In the two weeks I’ve been playing Ubisoft’s “For Honor,” I’ve vacillated between absolutely loving the online fighting game and wanting to throw my controller through the window in frustration.
That’s not a knock on Ubisoft’s effort, either. In fact, if anything, it’s a compliment.
“For Honor” is unlike any online fighting game I’ve played before. It marries the kind of familiar battle modes found in shooters like “Call of Duty” — Deathmatch, Skirmish, etc. — with an up-close and personal fighting system that forces you to think strategically about every single button press you make.
When everything comes together in your favor and you manage to knock off a handful of opponents with some well-timed blows and blocks, it’s a beautiful experience. But when you mistime your moves, you pay hard. And then you throw your controller through the window.
It’s that moment-to-moment exhilaration, the sense that every battle can change in an instant, that makes “For Honor” such an exceptional game. It’s got some problems — there are a few control issues and a distinct lack of satisfying player rewards for completing matches — but give “For Honor” enough time and this deep multiplayer combat games will give you plenty in return.
The art of battle
“For Honor’s” combat revolves around what Ubisoft calls its “Art of Battle” system. Press the lock-on button, and a three-piece shield appears on screen representing the directions you’re guarding against or attacking from.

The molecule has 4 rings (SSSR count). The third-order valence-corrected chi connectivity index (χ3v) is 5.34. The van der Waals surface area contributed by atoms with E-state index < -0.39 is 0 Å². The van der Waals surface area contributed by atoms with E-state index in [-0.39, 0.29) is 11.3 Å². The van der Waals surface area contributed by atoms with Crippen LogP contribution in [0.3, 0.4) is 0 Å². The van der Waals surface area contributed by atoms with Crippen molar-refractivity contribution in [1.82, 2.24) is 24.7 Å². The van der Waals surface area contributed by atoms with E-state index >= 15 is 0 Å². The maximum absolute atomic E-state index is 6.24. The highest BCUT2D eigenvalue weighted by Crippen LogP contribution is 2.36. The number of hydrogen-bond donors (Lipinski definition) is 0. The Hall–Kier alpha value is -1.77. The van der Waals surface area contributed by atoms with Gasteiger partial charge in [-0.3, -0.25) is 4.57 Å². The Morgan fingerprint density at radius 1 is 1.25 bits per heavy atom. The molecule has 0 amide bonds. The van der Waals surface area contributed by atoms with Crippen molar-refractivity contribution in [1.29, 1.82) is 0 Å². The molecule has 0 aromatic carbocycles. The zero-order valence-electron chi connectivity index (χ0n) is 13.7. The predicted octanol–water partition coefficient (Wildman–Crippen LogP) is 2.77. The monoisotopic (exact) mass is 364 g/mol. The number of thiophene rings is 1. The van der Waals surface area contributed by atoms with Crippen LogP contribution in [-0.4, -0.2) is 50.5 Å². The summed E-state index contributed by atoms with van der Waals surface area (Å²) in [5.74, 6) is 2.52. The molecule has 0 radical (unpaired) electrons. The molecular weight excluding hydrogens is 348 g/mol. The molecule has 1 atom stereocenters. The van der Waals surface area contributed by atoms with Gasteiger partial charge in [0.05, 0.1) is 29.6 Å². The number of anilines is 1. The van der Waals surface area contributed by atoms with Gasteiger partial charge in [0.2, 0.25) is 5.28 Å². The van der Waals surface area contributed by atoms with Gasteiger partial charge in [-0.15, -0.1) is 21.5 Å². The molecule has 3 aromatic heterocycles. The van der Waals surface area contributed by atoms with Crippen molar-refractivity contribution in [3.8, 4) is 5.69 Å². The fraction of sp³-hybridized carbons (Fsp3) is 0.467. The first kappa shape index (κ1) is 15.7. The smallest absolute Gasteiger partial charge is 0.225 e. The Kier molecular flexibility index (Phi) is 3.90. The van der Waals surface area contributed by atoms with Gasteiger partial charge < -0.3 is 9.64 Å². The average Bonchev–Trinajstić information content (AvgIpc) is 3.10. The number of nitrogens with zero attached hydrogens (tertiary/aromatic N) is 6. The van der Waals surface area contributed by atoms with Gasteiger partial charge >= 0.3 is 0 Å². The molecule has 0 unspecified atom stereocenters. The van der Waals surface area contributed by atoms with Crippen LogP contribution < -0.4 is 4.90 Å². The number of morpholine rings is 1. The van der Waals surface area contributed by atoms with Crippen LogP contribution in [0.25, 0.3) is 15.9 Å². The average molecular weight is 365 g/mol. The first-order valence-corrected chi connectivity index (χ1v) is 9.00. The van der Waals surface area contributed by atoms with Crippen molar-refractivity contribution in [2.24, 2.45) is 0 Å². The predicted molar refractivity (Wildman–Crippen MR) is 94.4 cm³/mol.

Hold the lock-on button and move the right stick to the left, for instance, and your character will get in position to block incoming attacks or swing from the left. There are only two kind of attacks, light and heavy. Seems simple enough, right?
When you get into real-time combat, though, you quickly realize that the tutorial was tee ball and you’re now in the majors. Other players change their stances in the middle of attacks, chain different moves together and force you to react in kind or be cut down in seconds. Sure, you can button mash and get lucky a few times, but this fighting system actually takes skill to use.
At times, though, I noticed my moves didn’t translate to any on-screen action, which resulted in my untimely decapitation. My first few online matches with “For Honor” were awful. That’s because most online games I play include some kind of shooting, which means there’s not much to learn beyond a character’s basic qualities. But “For Honor” forces you to not only learn new characters — there are 12 different “Heroes” to choose from — but a completely new gameplay style, too.
Suffice to say, after about a half hour of playing, I was getting annoyed. But then things started to click. I began to catch up with the other players, and like that, I was carving people up with glee.
TL;DR: there’s a steep learning curve here, but it’s well worth it.
Vikings, samurai and knights, oh my
Three factions populate the world of “For Honor”: Vikings, Knights and Samurai. Does it make sense? No. Does it matter? Not a bit. A decent single-player experience pitting you against different warlords and their one-shot-kill minions adds context, but this isn’t “Titanfall 2.” You’re not missing anything if you pass on the campaign.
When you first fire up “For Honor” you choose one of the three factions to support in the game’s overarching Faction War. Choosing a specific faction doesn’t limit which of the three groups you can play as during games, though. For instance, I chose the Knights, because that was my high school mascot and I peaked long ago, but regularly played as the Viking faction’s Berserker.
At the end of each online match, you receive war assets that you can place on a global map to help influence the broader Faction War. At the end of each 10-week season, every player in the world gets a reward depending on how their faction performed.